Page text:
You can see there is an incentive to bid (guess G) higher than is suggested by appeal to common knowledge of rationality. You want to participate in this market (this game) to make money. You can’t make money by sitting on the sidelines. But that is exactly where you’ll be for sure if you guess G=$0.

    This is still the “what’s 2/3 of the average” game. We’ve just interpreted the guesses and the winning value in a specific way. So we know the “right” price of the stock based on an argument of common knowledge of rationality is $0. But we also know that P (2/3 of the average of guesses) will not be $0. In fact it is likely to be close to $20 (*). Everyone who is able to buy the stock at a price below P can make a profit and they’re rational to do so. It is not irrational to set G above zero. In fact it can be a very smart thing to do (in this game).

    Therefore, a speculative bubble for a worthless stock can develop for which the price is far above the “right” price. Many market participants are behaving rationally. The bubble exists because an assumption of common knowledge of rationality does not hold. But an asset bubble is not a one-shot game. Players buy and sell multiple times. Eventually additional iterations of assumptions of rationality emerge. The price begins to fall. The bubble bursts, the price goes to zero, and everybody knows it. Moreover, it is common knowledge.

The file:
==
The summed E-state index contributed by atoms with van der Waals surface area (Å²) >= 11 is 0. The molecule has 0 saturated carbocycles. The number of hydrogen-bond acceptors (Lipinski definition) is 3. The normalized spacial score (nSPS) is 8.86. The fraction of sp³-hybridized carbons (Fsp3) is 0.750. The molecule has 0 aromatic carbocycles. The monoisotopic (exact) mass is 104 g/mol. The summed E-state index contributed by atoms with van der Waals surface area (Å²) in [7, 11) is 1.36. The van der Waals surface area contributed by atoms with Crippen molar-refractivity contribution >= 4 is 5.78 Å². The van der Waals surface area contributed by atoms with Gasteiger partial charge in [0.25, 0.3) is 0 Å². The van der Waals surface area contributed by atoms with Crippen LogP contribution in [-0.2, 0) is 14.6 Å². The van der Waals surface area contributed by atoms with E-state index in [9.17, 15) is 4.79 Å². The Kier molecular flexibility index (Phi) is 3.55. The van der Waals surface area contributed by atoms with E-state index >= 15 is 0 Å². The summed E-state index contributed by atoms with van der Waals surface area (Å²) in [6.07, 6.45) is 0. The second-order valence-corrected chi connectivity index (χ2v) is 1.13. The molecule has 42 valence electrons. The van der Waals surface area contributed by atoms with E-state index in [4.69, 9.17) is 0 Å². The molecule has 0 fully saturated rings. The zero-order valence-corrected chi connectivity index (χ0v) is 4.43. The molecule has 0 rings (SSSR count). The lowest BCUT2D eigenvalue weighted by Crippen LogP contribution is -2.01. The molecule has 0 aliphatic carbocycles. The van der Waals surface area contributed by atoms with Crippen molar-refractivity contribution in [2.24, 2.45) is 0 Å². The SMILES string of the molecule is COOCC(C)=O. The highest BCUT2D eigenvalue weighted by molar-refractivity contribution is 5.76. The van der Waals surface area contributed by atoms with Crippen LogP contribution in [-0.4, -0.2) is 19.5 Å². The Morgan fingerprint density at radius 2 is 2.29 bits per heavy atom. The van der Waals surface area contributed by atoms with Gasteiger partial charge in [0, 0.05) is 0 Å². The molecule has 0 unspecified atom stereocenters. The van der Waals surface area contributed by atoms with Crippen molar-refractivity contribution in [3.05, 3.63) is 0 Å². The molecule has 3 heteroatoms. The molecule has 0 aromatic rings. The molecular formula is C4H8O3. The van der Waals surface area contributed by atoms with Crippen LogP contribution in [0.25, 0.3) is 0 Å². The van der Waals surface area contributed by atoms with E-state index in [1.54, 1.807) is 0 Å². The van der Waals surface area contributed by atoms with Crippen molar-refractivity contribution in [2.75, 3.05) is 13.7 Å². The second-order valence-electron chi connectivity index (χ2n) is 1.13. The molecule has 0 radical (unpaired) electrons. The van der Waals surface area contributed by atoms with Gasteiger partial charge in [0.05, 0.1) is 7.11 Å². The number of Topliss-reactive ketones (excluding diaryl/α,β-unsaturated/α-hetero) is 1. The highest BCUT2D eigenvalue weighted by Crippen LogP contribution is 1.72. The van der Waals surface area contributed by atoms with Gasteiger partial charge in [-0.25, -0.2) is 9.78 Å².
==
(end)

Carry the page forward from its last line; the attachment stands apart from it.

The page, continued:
(*) One has to be a bit careful. The version of the “what’s 2/3 of the average” game presented here is different than the one presented previously. In particular the payoffs are different. In the version presented before there was a winner: the player(s) that guessed closest to 2/3 of the average of the guesses. In the version in this post many players can profit (by differing amounts). Though someone may make the most money (per share) I haven’t really defined a “winner.” Payoffs (incentives) can change strategy. It is therefore possible that 2/3 of the average will be different in the two versions of the game. Strictly speaking it is not correct to assume that a number near 20 will be 2/3 of the average in this version even if it is for the previous version. Nevertheless, I’d bet a fortune that 2/3 of the average will not be zero in either game played by a population not familiar with it. After that population plays many times the answer will likely tend toward zero. How many iterations will it take to converge? I don’t know.

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    • This article is, like many great observations, an example of “it’s so stupid, it’s brilliant”. I wish I had thought of asset bubbles in this context before; a very insightful commentary. Thanks, and please don’t take offense.. I’m floored by the implications of this! Wonderful.

      • @Bob Harnsberger – How on earth could I take offense? Your comment is very complementary. Thank you. I cannot possibly be the first to draw the connection between this game and speculative bubbles. But I haven’t seen it anywhere else.

    • You can try it online on: